COVID-19’s impact on women’s mental health is on the rise: CAMH study
Pandemic impact a gendered issue, due to uneven responsibilities
By Nadine Yousif, Local Journalism Initiative Reporter
TORONTO STAR — The pandemic’s disproportionate impact on women’s mental health grew in late September, as a new survey reveals women are displaying higher anxiety levels for the first time in months.
Experts say the results reflect growing anxiety surrounding the home, with children’s return to school and persistent gender roles that have women responsible for child and home care, affecting their return to the workforce.
The survey of 1,003 adults across Canada was conducted by the Centre for Addiction and Mental Health and Delvinia, an automated research platform, between Sept. 18 and 22. It shows that women are experiencing higher rates of moderate to severe anxiety than men — 24 per cent of women surveyed said they feel anxious, compared to only 17 per cent of men.
Survey results also reveal that 27 per cent of respondents with children under 18 reported having moderate or severe anxiety.
While women are feeling more anxious, 22 per cent are reporting heavy episodic drinking — a metric CAMH used in the survey to measure levels of substance abuse — while men reported a higher rate of heavy drinking, 28 per cent.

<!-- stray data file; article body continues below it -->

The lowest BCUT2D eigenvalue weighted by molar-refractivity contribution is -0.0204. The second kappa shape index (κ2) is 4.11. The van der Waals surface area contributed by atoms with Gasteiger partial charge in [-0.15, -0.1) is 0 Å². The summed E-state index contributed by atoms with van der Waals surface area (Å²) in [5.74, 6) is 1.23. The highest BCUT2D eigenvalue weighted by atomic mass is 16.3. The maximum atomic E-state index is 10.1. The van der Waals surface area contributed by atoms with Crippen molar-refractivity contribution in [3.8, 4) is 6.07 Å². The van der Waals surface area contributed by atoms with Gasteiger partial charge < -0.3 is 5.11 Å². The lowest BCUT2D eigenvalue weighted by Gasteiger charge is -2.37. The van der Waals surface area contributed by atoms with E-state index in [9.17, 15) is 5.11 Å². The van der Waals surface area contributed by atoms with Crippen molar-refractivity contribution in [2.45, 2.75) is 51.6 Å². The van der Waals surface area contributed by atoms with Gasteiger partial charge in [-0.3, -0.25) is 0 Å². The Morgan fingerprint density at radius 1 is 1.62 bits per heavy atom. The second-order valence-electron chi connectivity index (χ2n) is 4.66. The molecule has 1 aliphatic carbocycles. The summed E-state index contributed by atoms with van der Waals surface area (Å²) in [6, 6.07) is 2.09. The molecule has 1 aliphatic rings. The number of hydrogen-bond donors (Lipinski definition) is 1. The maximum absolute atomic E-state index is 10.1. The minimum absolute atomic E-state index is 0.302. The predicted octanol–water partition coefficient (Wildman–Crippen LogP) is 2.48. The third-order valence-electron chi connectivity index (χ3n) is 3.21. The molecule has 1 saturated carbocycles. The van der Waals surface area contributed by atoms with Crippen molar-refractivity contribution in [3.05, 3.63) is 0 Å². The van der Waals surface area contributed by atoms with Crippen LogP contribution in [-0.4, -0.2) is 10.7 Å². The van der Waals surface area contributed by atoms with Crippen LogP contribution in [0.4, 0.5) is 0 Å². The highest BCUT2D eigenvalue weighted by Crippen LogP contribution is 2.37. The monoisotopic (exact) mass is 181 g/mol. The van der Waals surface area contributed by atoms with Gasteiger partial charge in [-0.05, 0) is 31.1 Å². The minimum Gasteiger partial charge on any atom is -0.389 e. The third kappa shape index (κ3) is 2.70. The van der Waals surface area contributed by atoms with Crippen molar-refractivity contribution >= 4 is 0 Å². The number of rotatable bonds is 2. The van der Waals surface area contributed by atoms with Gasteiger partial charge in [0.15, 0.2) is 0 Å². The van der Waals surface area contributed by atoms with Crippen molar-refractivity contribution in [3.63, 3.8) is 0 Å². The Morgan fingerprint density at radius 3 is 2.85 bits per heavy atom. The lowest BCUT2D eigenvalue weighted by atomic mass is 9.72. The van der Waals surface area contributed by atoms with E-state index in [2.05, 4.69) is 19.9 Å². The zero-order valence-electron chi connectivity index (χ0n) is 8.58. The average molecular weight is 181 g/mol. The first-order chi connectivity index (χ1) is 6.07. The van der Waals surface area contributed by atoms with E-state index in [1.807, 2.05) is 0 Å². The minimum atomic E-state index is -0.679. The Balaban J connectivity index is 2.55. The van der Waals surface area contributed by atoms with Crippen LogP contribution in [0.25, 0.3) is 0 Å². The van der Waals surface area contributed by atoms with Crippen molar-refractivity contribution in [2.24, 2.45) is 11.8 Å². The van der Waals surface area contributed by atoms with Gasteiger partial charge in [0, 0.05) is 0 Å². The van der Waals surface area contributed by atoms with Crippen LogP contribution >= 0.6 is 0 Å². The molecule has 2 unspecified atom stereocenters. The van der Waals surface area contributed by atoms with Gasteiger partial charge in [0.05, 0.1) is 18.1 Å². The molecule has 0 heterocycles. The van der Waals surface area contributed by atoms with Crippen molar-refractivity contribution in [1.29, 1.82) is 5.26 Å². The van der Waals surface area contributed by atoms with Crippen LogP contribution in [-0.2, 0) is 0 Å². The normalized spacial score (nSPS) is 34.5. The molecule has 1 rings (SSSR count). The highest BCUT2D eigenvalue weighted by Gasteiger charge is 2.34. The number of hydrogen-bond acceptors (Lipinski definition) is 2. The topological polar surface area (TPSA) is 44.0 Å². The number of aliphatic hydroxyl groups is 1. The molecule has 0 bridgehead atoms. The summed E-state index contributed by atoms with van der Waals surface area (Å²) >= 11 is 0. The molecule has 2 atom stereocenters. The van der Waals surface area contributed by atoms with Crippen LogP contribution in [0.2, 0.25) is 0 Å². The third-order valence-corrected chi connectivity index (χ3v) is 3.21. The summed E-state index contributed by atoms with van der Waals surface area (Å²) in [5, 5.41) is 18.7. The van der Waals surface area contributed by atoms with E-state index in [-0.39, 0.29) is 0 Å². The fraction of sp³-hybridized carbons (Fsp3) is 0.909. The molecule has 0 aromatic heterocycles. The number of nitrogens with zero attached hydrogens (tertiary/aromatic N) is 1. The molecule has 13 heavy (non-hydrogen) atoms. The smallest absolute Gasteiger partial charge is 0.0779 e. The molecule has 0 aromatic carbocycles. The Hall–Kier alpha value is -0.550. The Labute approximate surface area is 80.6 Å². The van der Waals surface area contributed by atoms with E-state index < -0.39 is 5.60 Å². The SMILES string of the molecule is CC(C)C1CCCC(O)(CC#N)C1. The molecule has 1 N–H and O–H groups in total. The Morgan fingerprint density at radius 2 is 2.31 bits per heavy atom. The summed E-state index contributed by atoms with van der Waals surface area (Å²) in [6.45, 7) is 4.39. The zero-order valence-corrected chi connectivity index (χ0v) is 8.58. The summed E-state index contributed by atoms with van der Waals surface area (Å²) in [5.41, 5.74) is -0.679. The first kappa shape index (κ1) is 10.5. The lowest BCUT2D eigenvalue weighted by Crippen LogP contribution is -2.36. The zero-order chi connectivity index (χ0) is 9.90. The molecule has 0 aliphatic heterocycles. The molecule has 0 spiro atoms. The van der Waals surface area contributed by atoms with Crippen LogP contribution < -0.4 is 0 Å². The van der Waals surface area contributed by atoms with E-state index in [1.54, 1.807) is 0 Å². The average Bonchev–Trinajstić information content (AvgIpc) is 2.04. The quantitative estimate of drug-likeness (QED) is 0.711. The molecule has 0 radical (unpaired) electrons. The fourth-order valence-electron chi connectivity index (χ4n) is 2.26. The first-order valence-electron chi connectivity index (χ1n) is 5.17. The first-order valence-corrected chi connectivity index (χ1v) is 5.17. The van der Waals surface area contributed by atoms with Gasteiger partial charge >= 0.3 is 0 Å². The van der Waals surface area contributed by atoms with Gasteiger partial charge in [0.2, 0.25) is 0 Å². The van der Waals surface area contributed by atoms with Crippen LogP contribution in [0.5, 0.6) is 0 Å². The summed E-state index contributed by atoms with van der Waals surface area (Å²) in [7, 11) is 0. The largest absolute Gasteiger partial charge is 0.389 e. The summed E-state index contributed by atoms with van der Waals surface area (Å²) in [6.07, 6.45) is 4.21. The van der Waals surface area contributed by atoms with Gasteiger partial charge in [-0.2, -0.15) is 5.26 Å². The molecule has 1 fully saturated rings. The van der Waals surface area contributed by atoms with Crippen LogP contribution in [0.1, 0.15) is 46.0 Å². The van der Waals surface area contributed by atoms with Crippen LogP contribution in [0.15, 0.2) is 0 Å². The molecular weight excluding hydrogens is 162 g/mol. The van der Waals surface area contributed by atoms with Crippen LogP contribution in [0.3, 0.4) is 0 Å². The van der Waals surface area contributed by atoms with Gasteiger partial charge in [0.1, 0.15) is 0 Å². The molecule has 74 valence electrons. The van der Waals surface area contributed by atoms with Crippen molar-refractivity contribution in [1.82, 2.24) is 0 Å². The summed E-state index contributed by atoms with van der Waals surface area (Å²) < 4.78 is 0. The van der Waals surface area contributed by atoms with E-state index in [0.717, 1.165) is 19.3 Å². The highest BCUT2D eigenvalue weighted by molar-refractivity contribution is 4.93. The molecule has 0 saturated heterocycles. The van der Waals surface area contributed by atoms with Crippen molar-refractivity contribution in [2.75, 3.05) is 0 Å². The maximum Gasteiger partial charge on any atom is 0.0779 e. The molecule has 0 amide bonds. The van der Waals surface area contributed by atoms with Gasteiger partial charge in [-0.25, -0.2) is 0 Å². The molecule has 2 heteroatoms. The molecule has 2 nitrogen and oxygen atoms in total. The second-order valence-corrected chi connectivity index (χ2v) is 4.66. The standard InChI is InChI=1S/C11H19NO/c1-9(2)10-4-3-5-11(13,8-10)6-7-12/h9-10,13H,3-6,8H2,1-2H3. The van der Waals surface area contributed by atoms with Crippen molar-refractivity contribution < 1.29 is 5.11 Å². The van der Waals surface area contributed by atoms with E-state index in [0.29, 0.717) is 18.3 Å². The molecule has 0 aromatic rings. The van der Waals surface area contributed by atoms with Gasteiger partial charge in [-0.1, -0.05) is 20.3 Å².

Overall, one in four Canadians (or 25 per cent) is reporting incidents of recent heavy episodic drinking since the pandemic began, a trend that doctors say is alarming. In 2018, 19 per cent of Canadians reported heavy drinking, according to Statistics Canada.
“People are feeling very stressed,” Dr. David Gratzer, a psychiatrist at CAMH, said of the survey results, and added they’re reflective of his own patients’ struggles. “Many are picking coping mechanisms that may haunt them in the future,” he said, like alcohol or cannabis.
Pandemic effect on mental health
CAMH’s survey is part of a larger look at how COVID-19 is affecting Canadians’ mental health, with similar surveys conducted periodically throughout the pandemic to measure its changing impact.
The previous survey, conducted in July, showed that overall anxiety levels of the general population was around 19 per cent. That number has jumped to 21 per cent in September.
Tara Elton-Marshall, a scientist at CAMH, said survey results also show an increase in people worrying about catching COVID-19 in general: in September, 25 per cent of respondents said they fear catching the virus, compared to 20 per cent in July. This is in line with a rising number of cases across the country.
Among women, anxiety levels were at around 30 per cent in May. They declined after June and remained at 23 per cent for the duration of the summer.
But September marked an uptick in anxiety numbers not seen since June.
Ramona Alaggia, professor at the University of Toronto’s faculty of social work and the Margaret and Wallace McCain chair in Child & Family, said the findings on women’s mental health are in line with international research on overall anxiety levels during COVID-19 and pandemics like SARS in 2003 and H1N1 in 2009.